basically, the bulgarian method is used commonly to describe hitting a 1 rep training daily max, followed by back off sets. a good primer is here Bulgarian style powerlifting program (long post!) | Training blog
however, this not the only rep scheme to have benefits. i like having the freedom to pick and choose my rep scheme depending on how im feeling or what i feel like doing.
I typically rotate between "rep max/max effort" days and "volume days."
Rep Max Day/Max Effort
this day involves hitting a heavy "rep max" at a number from 1-5. these arent true rep maxes where you're grinding it out super slowly with terrible form but fast rep maxes with good form.
say for example, your 3rm of a lift was 405,
from here you can choose to either go for a new heavy 3rm (remember i stress these are training maxes and not grinders) or you can go to backoff sets. sample back off sets would be
etc etc, the possibilities are endless use your imagination and try to always increase the overall volume!
the other days i like more "volume" days. these are pretty much stereotypical 5x5 style workouts, however you can used ramped sets or straights sets. i typically keep these above 70% of my 1RM for my working set. common workouts
10x3 (my favourite...really really tough if you pick your weight correctly)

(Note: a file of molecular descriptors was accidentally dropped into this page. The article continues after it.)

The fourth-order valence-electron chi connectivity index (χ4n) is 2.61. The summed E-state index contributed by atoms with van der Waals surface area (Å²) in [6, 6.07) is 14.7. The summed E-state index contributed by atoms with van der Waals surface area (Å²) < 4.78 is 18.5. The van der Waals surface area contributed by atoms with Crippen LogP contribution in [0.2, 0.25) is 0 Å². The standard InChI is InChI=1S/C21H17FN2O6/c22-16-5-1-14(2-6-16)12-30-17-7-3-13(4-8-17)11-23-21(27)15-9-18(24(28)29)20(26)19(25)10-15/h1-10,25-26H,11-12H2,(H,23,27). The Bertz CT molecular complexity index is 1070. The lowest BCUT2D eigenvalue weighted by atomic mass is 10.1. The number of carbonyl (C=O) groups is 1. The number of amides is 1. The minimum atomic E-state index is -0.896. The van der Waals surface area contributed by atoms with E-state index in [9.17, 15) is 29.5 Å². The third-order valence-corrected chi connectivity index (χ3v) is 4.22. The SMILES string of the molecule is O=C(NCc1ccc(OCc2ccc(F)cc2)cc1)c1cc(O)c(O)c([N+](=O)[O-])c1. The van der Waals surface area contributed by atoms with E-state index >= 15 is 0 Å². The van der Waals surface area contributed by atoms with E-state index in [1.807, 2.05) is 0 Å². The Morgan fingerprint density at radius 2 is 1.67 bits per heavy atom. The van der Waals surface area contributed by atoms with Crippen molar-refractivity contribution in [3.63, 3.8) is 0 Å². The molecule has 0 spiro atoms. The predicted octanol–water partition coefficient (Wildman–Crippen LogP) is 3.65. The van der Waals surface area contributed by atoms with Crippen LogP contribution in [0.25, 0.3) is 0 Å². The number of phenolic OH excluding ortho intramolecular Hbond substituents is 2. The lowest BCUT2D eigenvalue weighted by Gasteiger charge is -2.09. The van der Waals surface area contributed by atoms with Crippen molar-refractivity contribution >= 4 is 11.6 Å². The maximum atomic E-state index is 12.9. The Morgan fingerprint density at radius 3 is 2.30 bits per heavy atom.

like i said, the possibilities are endless! use your imagination!
exercise selection: on a typical day i typically perform two lifts.
- some sort of squat, or some type of deadlift
- upper body compound (bench and/or overhead work)
Variations that i like
squats: front, paused, low bar, high bar,
deadlift: deficits, block pulls (dont really do these but ive heard good things), partial deadlifts, snatch grip deadlifts, high pulls, stiff legged, romanian
bench: close grip, incline (dont do these, but they are effective),
overhead work: strict press, seated press (don't do these personally, but effective), push press, behind the neck push press
tailor your exercise selection to suit your weaknesses or your goals
here are some sample templates!
powerlifting specialist. this is characterized by a heavy reliance on performing the competition specific lifts. for example, overhead work is not emphasized:
bench Press: 4x a week
deadlift: 2x a week
overhead work: 1x a week
back squat: 2-3x a week
front squat: 1x a week
the one i enjoy doing - i.e. wanna train for general strength and conditioning, get in shape. add in some farmer walks, tire flips, for a strongman template!
back squat: 3x a week
front squat: 2x a week
deadlift: 1x a week
overhead work: 2-3x a week (i really like push pressing, its fun)
conditioning tools that are useful for the lifter (generally speaking, any sport that requires coordination and/or explosive movements will help you lift by getting you in shape, increasing your coordination and power output)
- sprints and its variations (hills)
- strongman workouts
- any high speed sport, rugby, football, hockey, etc
- jumping sports: plyometrics, basketball, parkour
- gymnastics type movements that will increase the power of your core
- fight sports
conditioning tools that are NOT useful for the lifter
- long distance sssslllloooowwww running
the most important part of training this way is: train with experienced lifters who can critique your form, always consult skilled lifters for tips, tricks, coaching or anything. youtube is amazing for this. become a "student" of the sport